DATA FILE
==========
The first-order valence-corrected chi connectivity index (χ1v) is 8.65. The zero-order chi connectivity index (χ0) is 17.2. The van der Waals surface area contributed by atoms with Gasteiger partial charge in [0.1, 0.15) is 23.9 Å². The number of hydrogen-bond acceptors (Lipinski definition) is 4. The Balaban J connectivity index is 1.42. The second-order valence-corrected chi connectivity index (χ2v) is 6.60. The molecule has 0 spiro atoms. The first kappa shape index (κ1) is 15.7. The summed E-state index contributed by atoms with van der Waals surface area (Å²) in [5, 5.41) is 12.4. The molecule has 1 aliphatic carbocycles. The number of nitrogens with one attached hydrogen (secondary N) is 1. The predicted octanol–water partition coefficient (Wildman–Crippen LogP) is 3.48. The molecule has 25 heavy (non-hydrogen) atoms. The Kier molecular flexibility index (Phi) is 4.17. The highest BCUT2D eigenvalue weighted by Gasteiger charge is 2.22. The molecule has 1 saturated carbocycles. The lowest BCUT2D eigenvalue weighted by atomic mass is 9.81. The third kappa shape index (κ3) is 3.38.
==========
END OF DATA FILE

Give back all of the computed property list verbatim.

The first-order valence-corrected chi connectivity index (χ1v) is 8.65. The zero-order chi connectivity index (χ0) is 17.2. The van der Waals surface area contributed by atoms with Gasteiger partial charge in [0.1, 0.15) is 23.9 Å². The number of hydrogen-bond acceptors (Lipinski definition) is 4. The Balaban J connectivity index is 1.42. The second-order valence-corrected chi connectivity index (χ2v) is 6.60. The molecule has 0 spiro atoms. The first kappa shape index (κ1) is 15.7. The summed E-state index contributed by atoms with van der Waals surface area (Å²) in [5, 5.41) is 12.4. The molecule has 1 aliphatic carbocycles. The number of nitrogens with one attached hydrogen (secondary N) is 1. The predicted octanol–water partition coefficient (Wildman–Crippen LogP) is 3.48. The molecule has 25 heavy (non-hydrogen) atoms. The Kier molecular flexibility index (Phi) is 4.17. The highest BCUT2D eigenvalue weighted by Gasteiger charge is 2.22. The molecule has 1 saturated carbocycles. The lowest BCUT2D eigenvalue weighted by atomic mass is 9.81. The third kappa shape index (κ3) is 3.38.